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Roofing contractor misses safety hearing, citations upheld

Roofing contractor misses safety hearing, citations upheld

An administrative law judge of the U.S. Occupational Safety and Health Review Commission has affirmed citations and proposed fines issued against a Massachusetts roofing contractor who failed to show at his scheduled commission hearing.

The U.S. Occupational Safety and Health Administration dispatched a compliance officer to a worksite of William Trahant Jr. Construction Inc. in Lynn, Massachusetts, after an anonymous caller reported alleged fall protection violations in October 2014, according to commission documents. The agency issued three citations to the roofing contractor alleging violations of OSHA’s construction standards after the compliance officer observed several workers without fall protection or hard hats and proposed a total penalty of $43,560.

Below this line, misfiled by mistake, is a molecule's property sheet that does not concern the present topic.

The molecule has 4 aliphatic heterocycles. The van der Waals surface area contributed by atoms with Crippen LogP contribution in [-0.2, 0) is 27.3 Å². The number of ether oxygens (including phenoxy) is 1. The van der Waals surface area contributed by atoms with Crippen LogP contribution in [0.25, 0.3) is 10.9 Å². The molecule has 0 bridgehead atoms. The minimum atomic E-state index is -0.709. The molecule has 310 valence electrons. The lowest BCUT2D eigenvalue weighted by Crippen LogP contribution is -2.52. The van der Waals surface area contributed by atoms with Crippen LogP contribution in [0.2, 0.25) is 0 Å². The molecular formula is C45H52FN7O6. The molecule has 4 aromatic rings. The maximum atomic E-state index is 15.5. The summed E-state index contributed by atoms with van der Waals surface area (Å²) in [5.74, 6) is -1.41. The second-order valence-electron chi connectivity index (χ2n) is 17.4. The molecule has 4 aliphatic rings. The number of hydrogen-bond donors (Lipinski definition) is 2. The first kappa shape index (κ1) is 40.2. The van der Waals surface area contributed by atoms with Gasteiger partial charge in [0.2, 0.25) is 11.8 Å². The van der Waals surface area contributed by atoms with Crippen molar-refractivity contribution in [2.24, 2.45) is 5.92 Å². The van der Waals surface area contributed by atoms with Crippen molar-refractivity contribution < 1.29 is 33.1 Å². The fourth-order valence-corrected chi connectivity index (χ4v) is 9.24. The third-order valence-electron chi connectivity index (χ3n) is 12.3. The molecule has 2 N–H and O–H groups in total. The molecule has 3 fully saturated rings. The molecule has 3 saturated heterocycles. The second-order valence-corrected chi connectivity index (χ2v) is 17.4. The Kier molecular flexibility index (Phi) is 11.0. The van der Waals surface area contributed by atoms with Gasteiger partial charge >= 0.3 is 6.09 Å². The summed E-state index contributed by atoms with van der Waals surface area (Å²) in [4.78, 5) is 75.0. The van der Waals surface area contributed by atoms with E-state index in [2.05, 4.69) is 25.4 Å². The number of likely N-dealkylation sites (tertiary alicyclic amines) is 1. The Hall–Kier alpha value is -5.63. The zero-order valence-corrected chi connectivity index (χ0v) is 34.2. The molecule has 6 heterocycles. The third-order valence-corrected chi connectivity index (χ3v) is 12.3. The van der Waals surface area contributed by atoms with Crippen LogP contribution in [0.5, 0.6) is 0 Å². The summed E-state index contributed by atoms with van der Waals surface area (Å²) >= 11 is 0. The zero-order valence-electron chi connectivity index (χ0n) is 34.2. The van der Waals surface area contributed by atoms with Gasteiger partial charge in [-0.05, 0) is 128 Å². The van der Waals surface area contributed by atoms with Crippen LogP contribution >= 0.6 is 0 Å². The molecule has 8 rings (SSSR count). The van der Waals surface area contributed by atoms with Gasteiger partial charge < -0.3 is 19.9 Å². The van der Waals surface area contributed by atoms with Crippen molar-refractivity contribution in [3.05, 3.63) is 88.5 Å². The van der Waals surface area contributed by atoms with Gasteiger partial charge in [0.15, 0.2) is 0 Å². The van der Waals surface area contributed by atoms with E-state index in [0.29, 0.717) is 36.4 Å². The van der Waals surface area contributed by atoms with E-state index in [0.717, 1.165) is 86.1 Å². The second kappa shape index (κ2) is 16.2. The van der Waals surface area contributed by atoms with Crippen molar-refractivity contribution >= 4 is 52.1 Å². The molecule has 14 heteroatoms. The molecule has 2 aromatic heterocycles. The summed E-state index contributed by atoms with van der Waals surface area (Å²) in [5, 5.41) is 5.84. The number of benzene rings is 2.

Although Mr. Trahant Jr. filed a timely notice to contest the citations, he did not appear at a January 2016 hearing or file a post-hearing brief. In his absence, the judge found in favor of the agency and affirmed the citations, including a willful citation for failing to protect employees from falling while working on a roof greater than six feet above a lower level and a serious citation issued in part because employees working below roofers who were discarding roofing materials into a dumpster were not protected by hard hats.

“The evidence establishes that (the employer’s) workers were working beneath flying roof debris and thus exposed to a possible danger of head injury from the impact of the roof,” the judge wrote in the ruling.

The judge also affirmed the proposed penalties, agreeing that the company's failure to provide its roofers with any form of fall protection or training demonstrates that it is not entitled to any credit for good faith in the penalty assessment.

“The court also finds that the gravity of these violations is high,” the judge said. “All of the safety hazards here had a high likelihood of injury and could have been readily mitigated, but (the employer) chose not to use simple precautions in the interest of getting the job done.”

The commission has adopted the administrative law judge’s decision as a final order as of July 27.

A company spokesperson could not be immediately reached for comment.


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